Our interstate system is in terrible shape and must be tended to now, but the usual “kicking the can down the road” approach so common in Washington will only exacerbate the issue.
The Obama Administration is absolutely correct that we’re facing an infrastructure crisis that can’t be avoided. Recent studies have suggested that repairs, maintenance, and growth-related improvements to our interstate systems could cost as much as $1 trillion. But from a federal government that routinely spends hundreds of billions of dollars more every year than it receives in tax revenues siphoned off of the burdened American worker, and from a highway trust fund that will reportedly be bankrupt in one month, it seems unlikely that we’ll be able to find that $1 trillion dollars without addressing some other major issues, right now.
Proposals by both parties in Congress seem laughable at best. Burdening the economy with increased gas taxes, income taxes, corporate taxes, inflation, or debt would be counterproductive if the primary reason to maintain or improve our interstate system is to benefit the economy. Judging by the results from the many other crises our federal government has recently encountered, it’s likely that a band-aid will be placed on the issue and it’ll be passed down the road. Nothing fundamental will be addressed, nothing will actually be “fixed,” and we’ll be facing the issue again in the near future, hearing all of the usual rhetoric about increasing taxes or taking money from the other party’s pet project for a superficial solution to a serious issue.
The bigger issue here (the one that seems to escape public debate) is the underlying problems with our infrastructure system. As it stands, the federal government extracts income from American workers, then disperses this “revenue” amongst the individual states with strings attached. The money is misallocated, and much of that money is directed towards projects that may never directly benefit many of the individuals taxed. Our current course of action has created an untold number of shortfalls within our interstate system, and simply is not working. It’s ineffective, and inefficient. In other words, it’s government as usual.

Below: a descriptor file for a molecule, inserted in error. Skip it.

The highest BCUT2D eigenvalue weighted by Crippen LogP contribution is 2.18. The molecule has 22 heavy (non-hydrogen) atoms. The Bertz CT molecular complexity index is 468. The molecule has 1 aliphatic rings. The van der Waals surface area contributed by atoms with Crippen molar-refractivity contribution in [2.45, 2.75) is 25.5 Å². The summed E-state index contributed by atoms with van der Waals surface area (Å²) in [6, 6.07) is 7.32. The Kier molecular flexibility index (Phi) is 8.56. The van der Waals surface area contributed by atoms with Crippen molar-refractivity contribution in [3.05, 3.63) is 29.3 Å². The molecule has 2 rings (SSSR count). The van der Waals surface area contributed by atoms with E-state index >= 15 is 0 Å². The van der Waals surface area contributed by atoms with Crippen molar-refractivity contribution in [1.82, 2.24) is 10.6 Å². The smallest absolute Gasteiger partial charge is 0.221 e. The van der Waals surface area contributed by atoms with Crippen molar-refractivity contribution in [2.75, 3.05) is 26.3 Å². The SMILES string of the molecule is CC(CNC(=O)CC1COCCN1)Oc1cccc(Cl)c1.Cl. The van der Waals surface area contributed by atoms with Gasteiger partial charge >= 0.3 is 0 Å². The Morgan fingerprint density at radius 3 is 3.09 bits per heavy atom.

In order to avoid facing this crisis again, and to refrain from increasing the burden on the taxpayer, we have but two options:
1) The federal government reprioritizes both its role and its finances towards specific, necessary domestic issues like infrastructure, and away from doling out billions in foreign “aid,” billions more in maintaining a global military presence, and yet billions more in corporate welfare. If the federal government is going to continue to maintain its monopoly on infrastructure, it better ensure it has the funds available to do so, and do so without further damaging our struggling economy.
2) The federal government can return both the funds and total control of the interstate system to the individual states. With this proposal, federal fuel taxes can be ended, and the individual states can then determine if they want to continue accounting for the interstate system with public funding, instituting user fees, or turning the operation over to the private sector as much of the world has trended towards.
This proposal is consistent with the libertarian philosophy that the individual state is easier for the public to hold accountable than a bloated federal government is, and a state will best understand what its needs are and how to address them. Either proposal, though, will be a step in the right direction, and both deserve serious consideration in Washington D.C.
It’s simply not enough to pick and choose a handful of projects, inefficiently throw billions of taxpayer supplied dollars at it, and pretend that a crisis was averted. Regardless of the issue at hand, it’s vital that we open the debate beyond the false dichotomy we’re typically presented with if we’re to address fundamental problems in Washington. Our infrastructure undeniably plays a critical role in the economy at local, state, and national levels, and we’re only setting ourselves up for failure if we don’t take serious consideration of the root issues, today.
-Chris Mayo (L), candidate for U.S. House of Representatives (IN-7)